USAFacts Website Provides Data on Government Spending

When it comes to transparency, government spending can often seem like it falls near the bottom of the list. Several years ago, after retiring as Microsoft CEO, Steve Ballmer felt the topic was worth exploring on a deeper level.

This past April, Ballmer’s project finally came to fruition with the public launch of USAFacts (, an extensive, interactive online database detailing revenue and spending across federal, state and local governments.

The website, which relies exclusively on publicly available government sources, allows users to compare and contrast various data sets. For example, a person can compare the number of police officers employed in different regions of the country against their crime rates.

Steve Ballmer

According to USAFacts, government revenue totaled $5.2 trillion in 2014, the most recent year available for data.

“The response has been overwhelmingly positive. It’s amazing how many people simply write to say ‘thank you for doing this,’” said Christine Heenan, USAFacts spokeswoman. “More than 600,000 people have visited the website, for a total of more than 4.7 million page views—and the best part is visitors are really digging in to the details, exploring the data and examining outcomes.”

All together, more than 50 economists, developers, writers and researchers were involved in the creation of USAFacts. The core team of three full-time employees is based in Seattle. Meanwhile, a “broader team,” Heenan said, includes data scientists at the Wharton School at the University of Pennsylvania, developers at the design firm Artefact, as well as outside advisers from Stanford University and Lynchburg College in Virginia.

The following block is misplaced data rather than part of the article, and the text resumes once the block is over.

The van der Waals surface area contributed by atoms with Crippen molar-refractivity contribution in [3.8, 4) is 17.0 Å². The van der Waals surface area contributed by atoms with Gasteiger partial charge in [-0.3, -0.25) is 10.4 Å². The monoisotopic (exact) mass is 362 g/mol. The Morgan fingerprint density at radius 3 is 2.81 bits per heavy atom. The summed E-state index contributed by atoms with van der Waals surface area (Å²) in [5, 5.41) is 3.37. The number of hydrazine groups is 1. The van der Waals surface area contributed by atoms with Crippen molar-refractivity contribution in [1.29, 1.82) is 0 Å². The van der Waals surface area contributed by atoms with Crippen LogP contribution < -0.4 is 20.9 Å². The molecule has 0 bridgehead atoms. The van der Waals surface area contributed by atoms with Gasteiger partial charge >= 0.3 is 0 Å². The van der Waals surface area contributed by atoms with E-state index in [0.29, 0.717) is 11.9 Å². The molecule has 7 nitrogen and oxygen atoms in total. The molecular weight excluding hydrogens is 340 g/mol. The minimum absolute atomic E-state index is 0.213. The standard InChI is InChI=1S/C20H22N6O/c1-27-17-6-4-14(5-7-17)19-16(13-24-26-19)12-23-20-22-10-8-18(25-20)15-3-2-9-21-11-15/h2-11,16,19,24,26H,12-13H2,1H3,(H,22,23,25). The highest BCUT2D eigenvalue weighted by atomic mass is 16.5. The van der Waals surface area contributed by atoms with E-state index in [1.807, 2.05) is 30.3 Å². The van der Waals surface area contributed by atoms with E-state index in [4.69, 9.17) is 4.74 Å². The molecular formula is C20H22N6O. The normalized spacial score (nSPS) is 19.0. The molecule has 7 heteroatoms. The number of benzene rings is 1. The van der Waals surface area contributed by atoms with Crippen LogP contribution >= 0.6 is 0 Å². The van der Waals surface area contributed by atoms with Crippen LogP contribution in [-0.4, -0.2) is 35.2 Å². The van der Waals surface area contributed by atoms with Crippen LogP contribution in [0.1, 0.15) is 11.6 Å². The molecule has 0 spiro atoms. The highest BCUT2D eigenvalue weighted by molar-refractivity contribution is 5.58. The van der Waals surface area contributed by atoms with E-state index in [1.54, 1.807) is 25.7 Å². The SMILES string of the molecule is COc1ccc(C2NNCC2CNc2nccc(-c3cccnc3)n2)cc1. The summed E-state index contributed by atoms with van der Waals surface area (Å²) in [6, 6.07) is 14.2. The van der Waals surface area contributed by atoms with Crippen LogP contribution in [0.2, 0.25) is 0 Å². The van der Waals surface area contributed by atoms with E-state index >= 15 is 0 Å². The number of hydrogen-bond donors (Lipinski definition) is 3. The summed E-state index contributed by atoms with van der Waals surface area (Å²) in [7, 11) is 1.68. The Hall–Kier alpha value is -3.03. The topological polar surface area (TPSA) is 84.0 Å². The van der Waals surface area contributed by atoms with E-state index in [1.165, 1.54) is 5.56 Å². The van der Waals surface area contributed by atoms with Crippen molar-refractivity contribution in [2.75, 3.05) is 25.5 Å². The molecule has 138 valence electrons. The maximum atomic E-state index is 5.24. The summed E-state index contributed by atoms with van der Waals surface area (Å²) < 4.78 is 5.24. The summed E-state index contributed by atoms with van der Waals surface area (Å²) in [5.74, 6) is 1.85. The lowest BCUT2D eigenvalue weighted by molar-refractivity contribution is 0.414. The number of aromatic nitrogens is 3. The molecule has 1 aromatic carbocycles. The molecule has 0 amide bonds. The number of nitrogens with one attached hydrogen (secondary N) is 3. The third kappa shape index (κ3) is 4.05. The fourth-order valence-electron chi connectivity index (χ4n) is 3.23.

Team members will continue to update data as government agencies release new information. Additional statistics on state and local finances will soon be available too.

Through the first month of its existence, USAFacts received more than 1,000 emails about the project, ranging from questions about partnerships or collaborations to inquiries for specific sets of data.

“USAFacts has no political agenda or commercial motive. We have no plans to charge for access to the website or any of the data,” Heenan said. “Our founder views the project as a civic opportunity—an effort to democratize government numbers and get more people looking at shared facts—and will continue financing it.”

Heenan noted that the website’s database provides an ample opportunity for journalists looking for reliable sourcing on their stories.

“Several different outlets—newspapers, television networks, and digital publishers—have reached out about using USAFacts in their reporting,” she said. “We’re eager to explore partnerships that could help advance our goal of democratizing government data and promoting informed debate.”

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